In an unprecedented move against impunity in Mexico, former Mexican President Luis Echeverría and other high-level officials were charged today with political killings from the 1970s, Human Rights Watch said.
“By bringing a case against a former president, the special prosecutor has done what for years was unthinkable in Mexico,” said José Miguel Vivanco, executive director of Human Rights Watch’s Americas division.
Early this morning, the Mexican special prosecutor Ignacio Carrillo Prieto filed charges against President Echeverría and 11 other officials in connection with the 1971 “Corpus Christi massacre,” in which police and paramilitary forces are alleged to have killed at least 30 student protesters in Mexico City.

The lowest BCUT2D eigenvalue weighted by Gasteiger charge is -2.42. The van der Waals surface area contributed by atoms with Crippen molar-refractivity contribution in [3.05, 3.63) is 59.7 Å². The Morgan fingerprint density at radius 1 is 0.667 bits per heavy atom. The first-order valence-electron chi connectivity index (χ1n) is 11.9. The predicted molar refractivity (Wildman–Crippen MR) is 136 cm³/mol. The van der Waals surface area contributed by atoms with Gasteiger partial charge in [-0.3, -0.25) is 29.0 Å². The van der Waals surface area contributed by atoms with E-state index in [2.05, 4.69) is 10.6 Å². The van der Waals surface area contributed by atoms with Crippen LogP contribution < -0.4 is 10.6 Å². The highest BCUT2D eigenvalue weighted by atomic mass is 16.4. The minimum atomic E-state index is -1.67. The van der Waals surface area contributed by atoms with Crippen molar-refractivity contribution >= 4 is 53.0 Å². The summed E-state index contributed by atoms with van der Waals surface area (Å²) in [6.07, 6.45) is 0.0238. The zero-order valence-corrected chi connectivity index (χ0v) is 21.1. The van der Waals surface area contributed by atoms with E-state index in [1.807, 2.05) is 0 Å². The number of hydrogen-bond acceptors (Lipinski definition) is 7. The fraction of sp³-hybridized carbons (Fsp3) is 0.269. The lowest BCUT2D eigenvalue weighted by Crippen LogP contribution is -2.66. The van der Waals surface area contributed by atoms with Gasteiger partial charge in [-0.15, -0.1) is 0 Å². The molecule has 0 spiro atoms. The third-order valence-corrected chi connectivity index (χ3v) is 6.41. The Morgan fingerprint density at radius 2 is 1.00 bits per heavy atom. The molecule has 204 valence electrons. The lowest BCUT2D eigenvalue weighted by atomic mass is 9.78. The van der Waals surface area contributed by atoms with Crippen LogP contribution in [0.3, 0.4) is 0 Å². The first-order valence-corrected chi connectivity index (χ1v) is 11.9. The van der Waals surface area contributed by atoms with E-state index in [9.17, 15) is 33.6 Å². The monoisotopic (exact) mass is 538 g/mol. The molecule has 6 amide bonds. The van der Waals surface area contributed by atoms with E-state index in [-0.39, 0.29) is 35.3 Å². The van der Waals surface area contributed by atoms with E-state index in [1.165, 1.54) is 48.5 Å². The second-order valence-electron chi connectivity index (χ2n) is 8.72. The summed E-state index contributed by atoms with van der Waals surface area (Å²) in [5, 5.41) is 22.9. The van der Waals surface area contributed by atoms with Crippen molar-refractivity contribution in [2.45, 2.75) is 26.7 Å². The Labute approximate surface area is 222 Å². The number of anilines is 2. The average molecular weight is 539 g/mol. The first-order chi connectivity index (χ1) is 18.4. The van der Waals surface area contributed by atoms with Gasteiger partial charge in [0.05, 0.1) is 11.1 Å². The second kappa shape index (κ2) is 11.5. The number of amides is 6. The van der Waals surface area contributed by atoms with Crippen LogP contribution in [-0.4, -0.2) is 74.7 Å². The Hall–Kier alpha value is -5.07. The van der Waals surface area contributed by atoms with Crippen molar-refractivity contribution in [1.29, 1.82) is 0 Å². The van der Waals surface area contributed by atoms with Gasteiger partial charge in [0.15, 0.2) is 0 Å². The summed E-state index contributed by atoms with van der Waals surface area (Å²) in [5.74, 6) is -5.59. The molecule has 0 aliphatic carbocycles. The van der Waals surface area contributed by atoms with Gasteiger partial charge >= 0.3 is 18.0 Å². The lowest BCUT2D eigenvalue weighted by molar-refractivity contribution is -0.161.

Carrillo Prieto was appointed by President Vicente Fox in 2002 to investigate and prosecute past human rights abuses against dissidents and opposition groups under previous administrations.
“It remains to be seen whether the case will result in real accountability,” said Vivanco. “The Mexican authorities need to show that officials responsible for crimes like these are not above the law.”